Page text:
West Indies coach Phil Simmons praises bowlers for keeping Indian batsmen quiet on Day 2
Claiming that his bowlers have made a huge improvement from the first Test at Antigua, West Indies coach Phil Simmons wants his batsmen to follow suit and approach the Test format with the patience it deserves. Simmons praised his bowlers for restricting the Indian batsmen to just 232 runs on Day 2 and feels the wickets will follow if they continued bowling with the same discipline.
"Usually, you average a day to be 270 in Test cricket with 90 full overs and we have restricted them, especially with [KL] Rahul going the way he was and then the skipper [Virat Kohli] later. Restricting them to 230 (232) in 90 (88) overs shows (that) there's improvement from Antigua," Simmons said.
"I think they learned today what we have been talking about for the last six months, about being patient in Test cricket. And when the wicket isn't assisting like this one, you have to be patient and then the pressure that you build from patience will get you wickets. I think what I have learned that they are listening sometimes. I hope they are listening all the time. They are seeking patience now, they are trying to hold these world-class batsmen [back]," he added.
When posed with the weather forecast which has predicted rain on the remaining three days of the Test match, Simmons replied in a Sehwag-esque manner drawing huge roars of laughter from the assembled reporters.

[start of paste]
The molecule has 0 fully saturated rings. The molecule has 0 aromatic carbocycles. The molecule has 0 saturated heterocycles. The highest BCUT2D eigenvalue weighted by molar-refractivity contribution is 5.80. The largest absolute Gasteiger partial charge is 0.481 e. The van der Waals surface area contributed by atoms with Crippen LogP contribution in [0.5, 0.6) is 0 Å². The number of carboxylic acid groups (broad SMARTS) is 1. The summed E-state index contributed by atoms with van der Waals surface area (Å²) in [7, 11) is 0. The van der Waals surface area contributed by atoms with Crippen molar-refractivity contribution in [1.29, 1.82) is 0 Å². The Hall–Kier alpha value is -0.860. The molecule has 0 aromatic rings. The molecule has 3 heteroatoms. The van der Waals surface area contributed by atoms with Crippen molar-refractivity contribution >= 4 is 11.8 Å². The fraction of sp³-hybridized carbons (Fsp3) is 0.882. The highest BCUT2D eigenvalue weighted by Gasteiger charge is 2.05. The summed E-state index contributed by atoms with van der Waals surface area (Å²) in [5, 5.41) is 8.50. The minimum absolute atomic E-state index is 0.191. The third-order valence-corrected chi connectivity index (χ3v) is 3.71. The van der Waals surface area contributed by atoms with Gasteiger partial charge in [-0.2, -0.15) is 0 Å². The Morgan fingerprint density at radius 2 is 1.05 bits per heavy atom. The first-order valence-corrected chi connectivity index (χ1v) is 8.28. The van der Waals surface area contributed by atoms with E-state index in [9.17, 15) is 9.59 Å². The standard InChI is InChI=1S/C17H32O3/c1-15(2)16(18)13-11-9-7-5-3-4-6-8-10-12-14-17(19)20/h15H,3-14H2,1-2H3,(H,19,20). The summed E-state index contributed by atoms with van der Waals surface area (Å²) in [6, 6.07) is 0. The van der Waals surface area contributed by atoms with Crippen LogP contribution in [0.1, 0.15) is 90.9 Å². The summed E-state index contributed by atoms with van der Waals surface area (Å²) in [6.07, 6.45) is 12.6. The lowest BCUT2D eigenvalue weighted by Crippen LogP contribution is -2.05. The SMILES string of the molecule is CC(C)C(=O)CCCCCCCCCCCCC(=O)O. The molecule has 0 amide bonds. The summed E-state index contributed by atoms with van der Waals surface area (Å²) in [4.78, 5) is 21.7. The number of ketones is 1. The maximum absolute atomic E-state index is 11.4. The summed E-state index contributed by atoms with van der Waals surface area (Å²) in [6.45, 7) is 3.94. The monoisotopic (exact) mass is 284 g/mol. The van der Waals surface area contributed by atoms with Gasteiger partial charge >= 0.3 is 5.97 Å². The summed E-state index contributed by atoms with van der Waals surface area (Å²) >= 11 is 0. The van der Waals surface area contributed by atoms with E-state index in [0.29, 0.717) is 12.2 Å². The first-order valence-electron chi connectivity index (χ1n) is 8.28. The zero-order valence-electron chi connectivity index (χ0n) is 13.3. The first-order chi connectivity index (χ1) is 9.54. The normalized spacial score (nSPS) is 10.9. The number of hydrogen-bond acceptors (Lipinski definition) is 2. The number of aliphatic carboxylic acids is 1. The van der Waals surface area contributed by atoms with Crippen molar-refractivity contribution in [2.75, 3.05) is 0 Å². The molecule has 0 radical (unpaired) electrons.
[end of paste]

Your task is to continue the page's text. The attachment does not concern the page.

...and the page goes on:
“I don't think we need them (rains) yet," he said. "I will tell you on the fourth day if we need it on fifth day. The wicket is still playing very well so it's up to the batsmen to get their heads down and get some runs.”
Simmons is hopeful that the West Indies batsmen compliment the bowlers after their disappointing performance in the first innings with the hosts getting bundled out for 196.
"The only thing we can do is to come tomorrow again and work hard to get the wickets that we have to. And then the batsmen have got to stand up because the bowlers have stood up today and hopefully they will stand up again tomorrow morning and we get the wickets we need. It's up to the batsmen to stand up now," he said.
Simmons on Cummins injury
With the visitors already 162 runs ahead with five wickets in hand, Simmons is aware that his side is still very much on the backfoot in this Test match. Their cause was not helped after debutant fast bowler Miguel Cummins limped off the field clutching the back of his thigh and Simmons revealed that he was not sure of the extent of the damage but is hopeful that it is nothing but muscle cramps.
"He had a lot of cramps today," Simmons said. "I can't tell you why because I'm not a doctor. But yeah, we basically played with two quicks today. Hopefully, he will be better tomorrow and do his job.”
Though Simmons admitted that the Indian bowlers, especially the spin duo of Ravichandran Ashwin and Amit Mishra, would remain a threat in the second innings as well, the West Indies coach felt that the home batsmen should hold themselves responsible for going down without putting up a fight.
“Batsmen are supposed to bat," he said. "I didn't think there was any threat in the wicket yesterday. So I would bat first again. Ashwin is the No.1 bowler in the word. He is going to be difficult on any wicket you play him on, let alone a wicket that's turning and has some bounce too. It's going to be difficult but that's what Test cricket is about. If it's not difficult it won't be called Test cricket. The batsmen know that they have to come and make sure that they put their heads down and they have to work hard against both spinners.”